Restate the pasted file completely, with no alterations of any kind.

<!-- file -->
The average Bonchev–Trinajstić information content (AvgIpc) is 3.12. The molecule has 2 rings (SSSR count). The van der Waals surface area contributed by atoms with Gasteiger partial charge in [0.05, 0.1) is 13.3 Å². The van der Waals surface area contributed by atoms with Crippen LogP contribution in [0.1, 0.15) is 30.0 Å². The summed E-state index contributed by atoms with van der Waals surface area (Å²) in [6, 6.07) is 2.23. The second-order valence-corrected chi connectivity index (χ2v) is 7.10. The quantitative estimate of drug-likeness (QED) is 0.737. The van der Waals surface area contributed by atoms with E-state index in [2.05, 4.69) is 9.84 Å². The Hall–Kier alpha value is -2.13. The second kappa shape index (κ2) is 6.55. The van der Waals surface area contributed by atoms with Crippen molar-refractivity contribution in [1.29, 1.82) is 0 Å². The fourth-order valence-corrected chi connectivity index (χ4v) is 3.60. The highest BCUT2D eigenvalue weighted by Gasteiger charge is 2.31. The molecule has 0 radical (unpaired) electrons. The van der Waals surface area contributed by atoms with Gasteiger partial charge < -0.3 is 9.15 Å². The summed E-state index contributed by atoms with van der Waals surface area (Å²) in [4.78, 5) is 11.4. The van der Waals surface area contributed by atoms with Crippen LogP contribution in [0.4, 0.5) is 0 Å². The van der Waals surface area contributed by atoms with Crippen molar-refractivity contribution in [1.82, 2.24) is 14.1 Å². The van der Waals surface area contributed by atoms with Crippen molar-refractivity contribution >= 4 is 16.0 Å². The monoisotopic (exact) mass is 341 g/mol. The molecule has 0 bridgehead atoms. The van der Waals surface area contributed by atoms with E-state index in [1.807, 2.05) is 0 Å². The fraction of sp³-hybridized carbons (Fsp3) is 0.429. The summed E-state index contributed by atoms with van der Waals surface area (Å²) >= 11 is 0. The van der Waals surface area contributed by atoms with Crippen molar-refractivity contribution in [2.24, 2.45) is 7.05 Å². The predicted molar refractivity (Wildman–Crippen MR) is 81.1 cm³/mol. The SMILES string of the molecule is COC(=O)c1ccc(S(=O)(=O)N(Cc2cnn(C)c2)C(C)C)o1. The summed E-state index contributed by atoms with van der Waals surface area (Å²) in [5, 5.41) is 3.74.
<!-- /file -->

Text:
The average Bonchev–Trinajstić information content (AvgIpc) is 3.12. The molecule has 2 rings (SSSR count). The van der Waals surface area contributed by atoms with Gasteiger partial charge in [0.05, 0.1) is 13.3 Å². The van der Waals surface area contributed by atoms with Crippen LogP contribution in [0.1, 0.15) is 30.0 Å². The summed E-state index contributed by atoms with van der Waals surface area (Å²) in [6, 6.07) is 2.23. The second-order valence-corrected chi connectivity index (χ2v) is 7.10. The quantitative estimate of drug-likeness (QED) is 0.737. The van der Waals surface area contributed by atoms with E-state index in [2.05, 4.69) is 9.84 Å². The Hall–Kier alpha value is -2.13. The second kappa shape index (κ2) is 6.55. The van der Waals surface area contributed by atoms with Crippen molar-refractivity contribution in [1.29, 1.82) is 0 Å². The fourth-order valence-corrected chi connectivity index (χ4v) is 3.60. The highest BCUT2D eigenvalue weighted by Gasteiger charge is 2.31. The molecule has 0 radical (unpaired) electrons. The van der Waals surface area contributed by atoms with Gasteiger partial charge < -0.3 is 9.15 Å². The summed E-state index contributed by atoms with van der Waals surface area (Å²) in [4.78, 5) is 11.4. The van der Waals surface area contributed by atoms with Crippen LogP contribution in [0.4, 0.5) is 0 Å². The van der Waals surface area contributed by atoms with Crippen molar-refractivity contribution in [1.82, 2.24) is 14.1 Å². The van der Waals surface area contributed by atoms with Crippen molar-refractivity contribution >= 4 is 16.0 Å². The monoisotopic (exact) mass is 341 g/mol. The molecule has 0 bridgehead atoms. The van der Waals surface area contributed by atoms with E-state index in [1.807, 2.05) is 0 Å². The fraction of sp³-hybridized carbons (Fsp3) is 0.429. The summed E-state index contributed by atoms with van der Waals surface area (Å²) >= 11 is 0. The van der Waals surface area contributed by atoms with Crippen molar-refractivity contribution in [2.24, 2.45) is 7.05 Å². The predicted molar refractivity (Wildman–Crippen MR) is 81.1 cm³/mol. The SMILES string of the molecule is COC(=O)c1ccc(S(=O)(=O)N(Cc2cnn(C)c2)C(C)C)o1. The summed E-state index contributed by atoms with van der Waals surface area (Å²) in [5, 5.41) is 3.74.